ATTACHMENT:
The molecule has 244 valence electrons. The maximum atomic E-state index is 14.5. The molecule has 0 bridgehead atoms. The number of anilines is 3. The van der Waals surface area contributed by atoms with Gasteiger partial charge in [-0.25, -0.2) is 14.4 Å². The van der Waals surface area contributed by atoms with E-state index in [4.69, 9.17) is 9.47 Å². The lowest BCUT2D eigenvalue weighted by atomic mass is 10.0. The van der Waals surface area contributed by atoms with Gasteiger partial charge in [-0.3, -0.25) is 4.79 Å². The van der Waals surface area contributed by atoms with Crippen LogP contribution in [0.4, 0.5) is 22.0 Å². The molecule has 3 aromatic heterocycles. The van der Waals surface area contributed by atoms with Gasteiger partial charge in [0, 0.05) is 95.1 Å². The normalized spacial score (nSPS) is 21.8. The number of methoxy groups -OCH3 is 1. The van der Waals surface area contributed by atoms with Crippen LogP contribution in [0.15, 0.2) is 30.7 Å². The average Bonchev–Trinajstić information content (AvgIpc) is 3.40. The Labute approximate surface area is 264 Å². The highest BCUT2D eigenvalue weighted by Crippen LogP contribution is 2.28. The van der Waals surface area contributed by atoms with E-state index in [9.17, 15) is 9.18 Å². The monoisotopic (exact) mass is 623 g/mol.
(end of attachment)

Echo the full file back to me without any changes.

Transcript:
The molecule has 244 valence electrons. The maximum atomic E-state index is 14.5. The molecule has 0 bridgehead atoms. The number of anilines is 3. The van der Waals surface area contributed by atoms with Gasteiger partial charge in [-0.25, -0.2) is 14.4 Å². The van der Waals surface area contributed by atoms with E-state index in [4.69, 9.17) is 9.47 Å². The lowest BCUT2D eigenvalue weighted by atomic mass is 10.0. The van der Waals surface area contributed by atoms with Gasteiger partial charge in [-0.3, -0.25) is 4.79 Å². The van der Waals surface area contributed by atoms with Crippen LogP contribution in [0.4, 0.5) is 22.0 Å². The molecule has 3 aromatic heterocycles. The van der Waals surface area contributed by atoms with Gasteiger partial charge in [0, 0.05) is 95.1 Å². The normalized spacial score (nSPS) is 21.8. The number of methoxy groups -OCH3 is 1. The van der Waals surface area contributed by atoms with Crippen LogP contribution in [0.15, 0.2) is 30.7 Å². The average Bonchev–Trinajstić information content (AvgIpc) is 3.40. The Labute approximate surface area is 264 Å². The highest BCUT2D eigenvalue weighted by Crippen LogP contribution is 2.28. The van der Waals surface area contributed by atoms with E-state index in [9.17, 15) is 9.18 Å². The monoisotopic (exact) mass is 623 g/mol.